Welcome to the Ink Desk

Enjoy the ponderings of the Star's contributors and add your own thoughts. As this section develops, we hope it may become a medium for an exchange of ideas among those who are working towards the cultural revival.

  • September 2nd, 2012Meet Christ the King, not Christ the Kittenby Kevin O'Brien

    Peter Kreeft has written the best article of his life, an article that recaps his entire body of work on the Faith, in a way.  It is not only a must read, it is a must quote - though I'm tempted to quote the whole thing.

    One part will have to do.  

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  • September 2nd, 2012Interview on Well-Known Catholic Blogby Joseph Pearce

    I recently gave an interview about my work to a well-known Catholic blog. Here's a link for those who might be interested in reading it:

    http://saintsinprogress.blogspot.com/2012/09/joseph-pearce-support-catholic-speaker.html

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  • September 1st, 2012Remembering Memoryby Dena Hunt

    I’ve just been reading “On the Mystery and Meaning of Remembering,” in which Msgr. Charles Pope attempts to look at memory from a combination of scientific and theological viewpoints. Following his thoughts about memory evokes a memory….

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  • September 1st, 2012Right Meets Leftby Kevin O'Brien

    The misunderstanding concerning my post on the Hegelian Mambo danced by both parties is that liberals can't imagine Romney as a liberal; or for that matter Obama as a conservative.  So when I say Romney is the most liberal candidate the Republicans have ever nominated, my readers think I'm nuts.  So let me explain.

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  • August 31st, 2012Orientation and Orienteeringby Joseph Pearce

    This weekend I head to New Hampshire to join Thomas More College's incoming Freshmen on a two-day hike in the White Mountains. Apart from the new students, I'll also be joined by William Fahey and Christopher Blum, President and Dean respecitvely of TMC, and other members of the Faculty.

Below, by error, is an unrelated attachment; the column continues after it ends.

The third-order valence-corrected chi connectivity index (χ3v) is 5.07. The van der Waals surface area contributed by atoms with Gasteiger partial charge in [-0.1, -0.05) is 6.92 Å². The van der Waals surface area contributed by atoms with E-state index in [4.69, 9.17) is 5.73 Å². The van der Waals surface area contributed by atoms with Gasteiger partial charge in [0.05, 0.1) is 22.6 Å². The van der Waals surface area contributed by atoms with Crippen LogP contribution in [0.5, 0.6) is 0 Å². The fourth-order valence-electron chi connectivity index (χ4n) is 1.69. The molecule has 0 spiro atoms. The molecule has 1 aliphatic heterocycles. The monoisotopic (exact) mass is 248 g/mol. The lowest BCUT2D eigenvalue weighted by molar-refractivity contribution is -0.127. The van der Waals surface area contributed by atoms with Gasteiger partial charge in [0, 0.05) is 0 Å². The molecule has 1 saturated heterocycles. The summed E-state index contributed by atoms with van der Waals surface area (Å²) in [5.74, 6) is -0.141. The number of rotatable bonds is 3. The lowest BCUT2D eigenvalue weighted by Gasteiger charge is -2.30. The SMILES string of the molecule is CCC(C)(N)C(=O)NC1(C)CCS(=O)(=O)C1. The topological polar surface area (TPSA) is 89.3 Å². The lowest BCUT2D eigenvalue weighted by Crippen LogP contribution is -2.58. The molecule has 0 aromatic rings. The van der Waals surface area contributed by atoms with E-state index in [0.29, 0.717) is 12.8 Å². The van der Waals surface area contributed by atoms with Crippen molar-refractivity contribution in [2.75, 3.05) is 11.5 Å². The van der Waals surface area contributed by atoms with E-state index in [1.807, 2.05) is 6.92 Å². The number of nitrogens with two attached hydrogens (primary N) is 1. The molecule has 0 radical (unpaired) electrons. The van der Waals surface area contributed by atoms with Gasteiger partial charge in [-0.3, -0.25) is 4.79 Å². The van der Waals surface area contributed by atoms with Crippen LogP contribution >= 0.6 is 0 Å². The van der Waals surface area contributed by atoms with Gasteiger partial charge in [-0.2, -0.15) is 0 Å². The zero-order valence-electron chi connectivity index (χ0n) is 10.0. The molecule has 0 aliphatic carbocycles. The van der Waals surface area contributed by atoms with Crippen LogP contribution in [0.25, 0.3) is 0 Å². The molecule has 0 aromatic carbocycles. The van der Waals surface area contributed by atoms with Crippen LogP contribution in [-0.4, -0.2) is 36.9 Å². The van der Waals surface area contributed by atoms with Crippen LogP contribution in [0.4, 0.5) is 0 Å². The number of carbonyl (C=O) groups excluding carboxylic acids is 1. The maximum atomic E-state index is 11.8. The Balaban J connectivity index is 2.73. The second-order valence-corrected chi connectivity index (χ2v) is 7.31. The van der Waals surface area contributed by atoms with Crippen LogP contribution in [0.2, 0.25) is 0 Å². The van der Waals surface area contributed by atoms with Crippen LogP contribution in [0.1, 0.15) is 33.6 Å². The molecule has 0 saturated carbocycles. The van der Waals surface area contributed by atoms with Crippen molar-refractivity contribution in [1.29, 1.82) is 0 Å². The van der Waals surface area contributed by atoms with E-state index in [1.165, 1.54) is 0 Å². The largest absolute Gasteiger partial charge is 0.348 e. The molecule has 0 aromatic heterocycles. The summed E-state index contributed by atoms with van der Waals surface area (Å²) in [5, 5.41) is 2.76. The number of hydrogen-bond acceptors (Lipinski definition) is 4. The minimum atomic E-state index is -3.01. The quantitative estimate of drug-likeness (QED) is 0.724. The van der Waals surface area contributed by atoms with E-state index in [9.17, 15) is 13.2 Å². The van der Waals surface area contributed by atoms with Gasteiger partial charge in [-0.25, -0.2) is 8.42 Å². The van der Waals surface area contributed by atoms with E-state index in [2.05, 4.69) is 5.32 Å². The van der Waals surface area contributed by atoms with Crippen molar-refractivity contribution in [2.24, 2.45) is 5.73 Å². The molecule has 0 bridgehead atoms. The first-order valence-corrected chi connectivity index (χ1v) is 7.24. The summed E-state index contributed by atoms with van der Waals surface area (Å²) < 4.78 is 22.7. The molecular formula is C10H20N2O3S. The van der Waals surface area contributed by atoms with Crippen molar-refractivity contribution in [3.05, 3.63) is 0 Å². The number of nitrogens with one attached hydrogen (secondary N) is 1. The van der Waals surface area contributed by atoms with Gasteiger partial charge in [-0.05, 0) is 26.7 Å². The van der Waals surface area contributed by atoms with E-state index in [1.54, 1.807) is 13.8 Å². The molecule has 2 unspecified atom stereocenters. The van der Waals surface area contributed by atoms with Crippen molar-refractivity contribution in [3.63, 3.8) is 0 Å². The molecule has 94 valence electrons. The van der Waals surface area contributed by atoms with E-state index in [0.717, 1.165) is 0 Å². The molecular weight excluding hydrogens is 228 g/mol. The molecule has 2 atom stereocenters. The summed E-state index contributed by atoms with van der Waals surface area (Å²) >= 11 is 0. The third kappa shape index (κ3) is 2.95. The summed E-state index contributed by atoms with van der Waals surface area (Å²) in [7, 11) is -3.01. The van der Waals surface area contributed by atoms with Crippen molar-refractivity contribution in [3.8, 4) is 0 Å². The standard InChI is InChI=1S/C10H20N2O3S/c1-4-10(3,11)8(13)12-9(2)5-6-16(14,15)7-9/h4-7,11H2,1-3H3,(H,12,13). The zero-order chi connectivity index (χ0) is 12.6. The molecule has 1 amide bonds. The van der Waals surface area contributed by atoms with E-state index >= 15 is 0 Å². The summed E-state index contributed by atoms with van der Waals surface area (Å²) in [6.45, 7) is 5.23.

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  • August 31st, 2012The Peace that Parsifal Understandingby Joseph Pearce

    I should probably begin by apologizing for the pun that I have just employed. Nonetheless, having recently watched a superb and breathtaking performance of Wagner’s last and perhaps greatest work, the pun seemed to press itself insistently into my imagination.

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  • August 30th, 2012Margaret Ward: English Martyrby Joseph Pearce

    Continuing our habit on the Ink Desk of honouring the English martyrs, I'd like to pay homage to a wonderful saint, who laid down her life for the Faith of her Fathers.

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  • August 29th, 2012Love and War and Gonadsby Kevin O'Brien

    My last two posts (both here and at my own blog), The Rape of Reason and Love and War , are connected.

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  • August 29th, 2012Love and Warby Kevin O'Brien

    Joseph Pearce writes about the unity of  love in this perceptive post , which rightly and gently critiques the great C. S. Lewis.  Joseph does so by asserting the essential unity of Love, thereby echoing Pope Benedict, who wrote an entire encyclical on the unity of love, the unity even of Eros and Agape.  And while I've written on the unity of love at length, today I'm going one step further.  Today I'm pointing out that not only is Love, like God, One - with Eros, Agape, Philia, etc. being many aspects or elements of this unity of love ("elements" or "aspects", I'd say, rather than "accidents", as Joseph claims), but I'm going to assert that Love can also be expressed in fighting, even in violence.

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  • August 29th, 2012One of My Books Goes on Pilgrimageby Joseph Pearce

    I've been sent this great photograph from Spain, which I'd like to share. The Spanish gentleman is visiting the grave in Portugal of Roy and Mary Campbell, the great Catholic convert poet and his wife.

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  • August 29th, 2012Jane Austen and Emma Thompson: A Spanish Perspectiveby Joseph Pearce

    My recent post on Jane Austen has formed the basis for an article in today's edition of the Spanish on-line newspsper, Religión en Libertad. Those visitors to the Ink Desk who can speak Spanish might like to check it out.